Fast & Furious is a saga characterized by its action. After its first installments, in which speed was everything, it gradually went up a level to star in scenes that have nothing to envy to the craziest scenes of Tom Cruise in Mission Impossible.
With Fast X they have not been left behind. In their latest installment they wanted to up the ante at all levels. They have done so with an unbeatable villain, as is the case of Jason Momoa’s Dante, and also with the return of characters like Luke Hobbs (Dwayne Johnson) and Gisele Yashar (Gal Gadot). But they have also upped the ante, and a lot, as far as action is concerned.
In Fast X we see everything: a huge raft that opens so that Vin Diesel’s car can escape from the water, dozens of aerial action with cars and, of course, lots and lots of explosions. It’s clear that Fast & Furious cars are made of different stuff, and not even a flat tire can slow them down. Now, the making of how the movie was made has been released… and it’s impressive.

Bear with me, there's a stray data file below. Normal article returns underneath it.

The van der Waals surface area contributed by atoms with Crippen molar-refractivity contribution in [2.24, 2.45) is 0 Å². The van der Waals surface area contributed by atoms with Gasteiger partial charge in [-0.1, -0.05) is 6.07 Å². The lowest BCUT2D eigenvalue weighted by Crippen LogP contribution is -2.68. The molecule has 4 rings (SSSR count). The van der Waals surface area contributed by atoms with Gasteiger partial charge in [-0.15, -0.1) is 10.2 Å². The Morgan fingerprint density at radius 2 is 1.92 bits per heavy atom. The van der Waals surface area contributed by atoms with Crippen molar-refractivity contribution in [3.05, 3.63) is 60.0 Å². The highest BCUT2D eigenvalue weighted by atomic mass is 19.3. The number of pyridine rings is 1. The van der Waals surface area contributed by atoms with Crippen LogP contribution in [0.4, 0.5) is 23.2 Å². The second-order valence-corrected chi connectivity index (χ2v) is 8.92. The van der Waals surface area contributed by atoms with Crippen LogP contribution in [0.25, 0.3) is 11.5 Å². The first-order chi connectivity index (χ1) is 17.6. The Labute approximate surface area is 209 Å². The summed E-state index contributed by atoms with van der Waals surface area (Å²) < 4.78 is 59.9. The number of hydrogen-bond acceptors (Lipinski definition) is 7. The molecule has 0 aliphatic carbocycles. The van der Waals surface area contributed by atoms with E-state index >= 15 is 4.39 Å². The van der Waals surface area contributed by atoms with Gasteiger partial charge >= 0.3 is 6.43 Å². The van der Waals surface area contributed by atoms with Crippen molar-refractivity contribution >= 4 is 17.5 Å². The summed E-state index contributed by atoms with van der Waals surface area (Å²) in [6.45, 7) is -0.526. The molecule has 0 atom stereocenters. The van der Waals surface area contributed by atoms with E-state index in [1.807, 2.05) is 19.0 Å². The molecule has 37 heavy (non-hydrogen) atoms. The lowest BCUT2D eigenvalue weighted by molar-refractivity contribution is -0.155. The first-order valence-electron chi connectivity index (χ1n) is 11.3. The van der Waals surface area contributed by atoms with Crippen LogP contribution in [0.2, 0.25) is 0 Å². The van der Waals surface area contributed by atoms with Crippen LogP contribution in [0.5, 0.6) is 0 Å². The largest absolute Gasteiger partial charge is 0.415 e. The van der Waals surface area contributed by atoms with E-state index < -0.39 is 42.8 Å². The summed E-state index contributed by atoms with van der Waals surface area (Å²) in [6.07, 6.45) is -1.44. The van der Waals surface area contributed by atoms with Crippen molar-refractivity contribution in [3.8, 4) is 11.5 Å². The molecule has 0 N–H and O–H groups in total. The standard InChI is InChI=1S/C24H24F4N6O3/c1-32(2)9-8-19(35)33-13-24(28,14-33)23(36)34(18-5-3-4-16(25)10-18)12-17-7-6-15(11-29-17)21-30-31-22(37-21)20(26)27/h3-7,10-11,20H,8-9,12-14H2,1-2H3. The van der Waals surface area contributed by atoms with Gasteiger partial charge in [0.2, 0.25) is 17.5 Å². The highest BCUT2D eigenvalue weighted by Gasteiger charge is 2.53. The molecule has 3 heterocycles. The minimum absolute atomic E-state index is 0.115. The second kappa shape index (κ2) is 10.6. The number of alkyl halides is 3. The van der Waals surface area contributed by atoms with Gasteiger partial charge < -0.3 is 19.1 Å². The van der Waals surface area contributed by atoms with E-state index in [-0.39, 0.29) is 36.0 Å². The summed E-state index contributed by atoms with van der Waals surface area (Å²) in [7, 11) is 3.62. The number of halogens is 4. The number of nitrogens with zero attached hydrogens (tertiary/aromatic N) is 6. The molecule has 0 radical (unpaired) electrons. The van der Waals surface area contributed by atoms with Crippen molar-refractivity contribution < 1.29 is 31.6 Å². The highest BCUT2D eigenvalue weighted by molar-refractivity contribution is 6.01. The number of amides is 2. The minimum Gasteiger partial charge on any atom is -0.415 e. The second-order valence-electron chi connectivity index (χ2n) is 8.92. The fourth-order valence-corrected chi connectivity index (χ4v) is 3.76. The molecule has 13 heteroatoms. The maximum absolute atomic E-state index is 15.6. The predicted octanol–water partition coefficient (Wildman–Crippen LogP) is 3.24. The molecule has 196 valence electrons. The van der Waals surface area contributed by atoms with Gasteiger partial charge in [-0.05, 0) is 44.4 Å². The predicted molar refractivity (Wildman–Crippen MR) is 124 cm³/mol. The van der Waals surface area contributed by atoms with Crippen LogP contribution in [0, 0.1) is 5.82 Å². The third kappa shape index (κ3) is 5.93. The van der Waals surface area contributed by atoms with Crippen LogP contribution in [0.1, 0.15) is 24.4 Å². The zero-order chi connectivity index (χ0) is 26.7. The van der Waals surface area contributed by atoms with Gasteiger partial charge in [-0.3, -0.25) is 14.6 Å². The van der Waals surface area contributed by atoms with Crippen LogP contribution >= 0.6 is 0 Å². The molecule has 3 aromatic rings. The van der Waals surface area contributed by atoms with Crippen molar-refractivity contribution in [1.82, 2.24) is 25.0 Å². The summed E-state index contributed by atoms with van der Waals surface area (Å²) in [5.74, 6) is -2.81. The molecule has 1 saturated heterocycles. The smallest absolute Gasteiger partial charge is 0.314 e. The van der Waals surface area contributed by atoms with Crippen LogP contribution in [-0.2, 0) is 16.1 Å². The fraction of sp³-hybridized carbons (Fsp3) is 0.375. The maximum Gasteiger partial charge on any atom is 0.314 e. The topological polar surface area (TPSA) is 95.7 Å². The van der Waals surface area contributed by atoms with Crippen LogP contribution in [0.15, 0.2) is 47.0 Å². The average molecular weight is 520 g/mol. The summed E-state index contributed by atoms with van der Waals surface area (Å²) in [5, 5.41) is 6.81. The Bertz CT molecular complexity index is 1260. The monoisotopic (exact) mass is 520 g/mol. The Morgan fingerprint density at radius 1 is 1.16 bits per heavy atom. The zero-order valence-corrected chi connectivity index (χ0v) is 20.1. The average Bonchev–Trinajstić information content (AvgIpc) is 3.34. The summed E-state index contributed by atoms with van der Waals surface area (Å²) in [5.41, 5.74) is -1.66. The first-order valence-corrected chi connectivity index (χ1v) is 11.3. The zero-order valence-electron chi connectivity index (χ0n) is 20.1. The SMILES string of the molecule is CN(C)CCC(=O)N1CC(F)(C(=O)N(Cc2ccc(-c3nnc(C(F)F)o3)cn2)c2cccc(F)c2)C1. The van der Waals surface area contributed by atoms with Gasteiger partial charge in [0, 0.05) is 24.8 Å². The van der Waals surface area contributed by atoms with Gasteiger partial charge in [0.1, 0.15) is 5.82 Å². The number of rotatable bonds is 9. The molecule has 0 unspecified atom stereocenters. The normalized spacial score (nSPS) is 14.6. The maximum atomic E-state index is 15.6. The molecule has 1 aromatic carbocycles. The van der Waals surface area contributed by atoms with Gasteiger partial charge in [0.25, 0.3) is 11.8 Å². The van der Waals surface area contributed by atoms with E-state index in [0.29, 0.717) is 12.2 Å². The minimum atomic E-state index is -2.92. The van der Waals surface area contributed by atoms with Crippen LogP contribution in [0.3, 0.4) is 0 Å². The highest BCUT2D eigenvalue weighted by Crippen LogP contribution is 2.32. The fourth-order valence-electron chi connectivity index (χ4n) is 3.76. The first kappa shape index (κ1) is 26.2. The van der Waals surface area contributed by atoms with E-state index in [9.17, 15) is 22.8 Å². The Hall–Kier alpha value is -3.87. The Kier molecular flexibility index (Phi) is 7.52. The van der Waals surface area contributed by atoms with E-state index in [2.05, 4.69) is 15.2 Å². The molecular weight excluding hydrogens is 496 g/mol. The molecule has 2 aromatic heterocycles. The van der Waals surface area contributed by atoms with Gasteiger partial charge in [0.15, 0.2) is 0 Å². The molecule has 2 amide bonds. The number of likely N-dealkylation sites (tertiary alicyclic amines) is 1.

It is unbelievable that no one was injured
Between the scenes we see all kinds of scenes, but always with a lot of risk. At the very beginning of the making of we see a policeman, played by a stuntman, about to be run over by a giant fireball. Shortly after, we see dozens of explosions: from cars to entire stages. It is incredible that no one was injured during the filming.
We also see races at an inhuman speed, and how a gigantic ball splits a bus in half. And that’s not to mention the dance of cars that fly out as if it were a musical canon at the edge of the river. The destruction in this film is impressive, but above all the enormous work behind it.
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